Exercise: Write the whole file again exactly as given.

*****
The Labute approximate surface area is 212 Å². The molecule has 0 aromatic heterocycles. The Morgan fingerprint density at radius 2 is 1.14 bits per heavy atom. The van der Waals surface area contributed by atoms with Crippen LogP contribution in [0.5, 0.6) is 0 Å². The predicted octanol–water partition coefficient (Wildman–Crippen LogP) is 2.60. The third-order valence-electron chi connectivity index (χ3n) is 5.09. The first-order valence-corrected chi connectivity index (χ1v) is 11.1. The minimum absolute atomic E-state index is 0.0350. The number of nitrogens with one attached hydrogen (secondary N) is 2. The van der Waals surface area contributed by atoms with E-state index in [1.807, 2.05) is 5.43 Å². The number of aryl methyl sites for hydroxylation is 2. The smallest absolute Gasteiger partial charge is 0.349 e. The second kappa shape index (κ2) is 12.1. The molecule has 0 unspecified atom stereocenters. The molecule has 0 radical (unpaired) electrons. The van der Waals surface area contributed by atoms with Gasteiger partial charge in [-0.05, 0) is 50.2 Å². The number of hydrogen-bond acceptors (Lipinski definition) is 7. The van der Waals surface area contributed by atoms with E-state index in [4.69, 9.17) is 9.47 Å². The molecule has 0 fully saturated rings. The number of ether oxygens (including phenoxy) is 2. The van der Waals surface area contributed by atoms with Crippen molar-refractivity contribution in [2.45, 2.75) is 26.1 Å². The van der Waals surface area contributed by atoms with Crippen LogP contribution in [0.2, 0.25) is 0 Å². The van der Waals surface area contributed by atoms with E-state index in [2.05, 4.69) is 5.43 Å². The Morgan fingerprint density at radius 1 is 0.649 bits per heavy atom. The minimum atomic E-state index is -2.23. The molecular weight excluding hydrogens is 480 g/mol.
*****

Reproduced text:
The Labute approximate surface area is 212 Å². The molecule has 0 aromatic heterocycles. The Morgan fingerprint density at radius 2 is 1.14 bits per heavy atom. The van der Waals surface area contributed by atoms with Crippen LogP contribution in [0.5, 0.6) is 0 Å². The predicted octanol–water partition coefficient (Wildman–Crippen LogP) is 2.60. The third-order valence-electron chi connectivity index (χ3n) is 5.09. The first-order valence-corrected chi connectivity index (χ1v) is 11.1. The minimum absolute atomic E-state index is 0.0350. The number of nitrogens with one attached hydrogen (secondary N) is 2. The van der Waals surface area contributed by atoms with E-state index in [1.807, 2.05) is 5.43 Å². The number of aryl methyl sites for hydroxylation is 2. The smallest absolute Gasteiger partial charge is 0.349 e. The second kappa shape index (κ2) is 12.1. The molecule has 0 unspecified atom stereocenters. The molecule has 0 radical (unpaired) electrons. The van der Waals surface area contributed by atoms with Gasteiger partial charge in [-0.05, 0) is 50.2 Å². The number of hydrogen-bond acceptors (Lipinski definition) is 7. The van der Waals surface area contributed by atoms with E-state index in [4.69, 9.17) is 9.47 Å². The molecule has 0 fully saturated rings. The number of ether oxygens (including phenoxy) is 2. The van der Waals surface area contributed by atoms with Crippen molar-refractivity contribution in [2.45, 2.75) is 26.1 Å². The van der Waals surface area contributed by atoms with Crippen LogP contribution in [0.2, 0.25) is 0 Å². The van der Waals surface area contributed by atoms with E-state index in [2.05, 4.69) is 5.43 Å². The Morgan fingerprint density at radius 1 is 0.649 bits per heavy atom. The minimum atomic E-state index is -2.23. The molecular weight excluding hydrogens is 480 g/mol.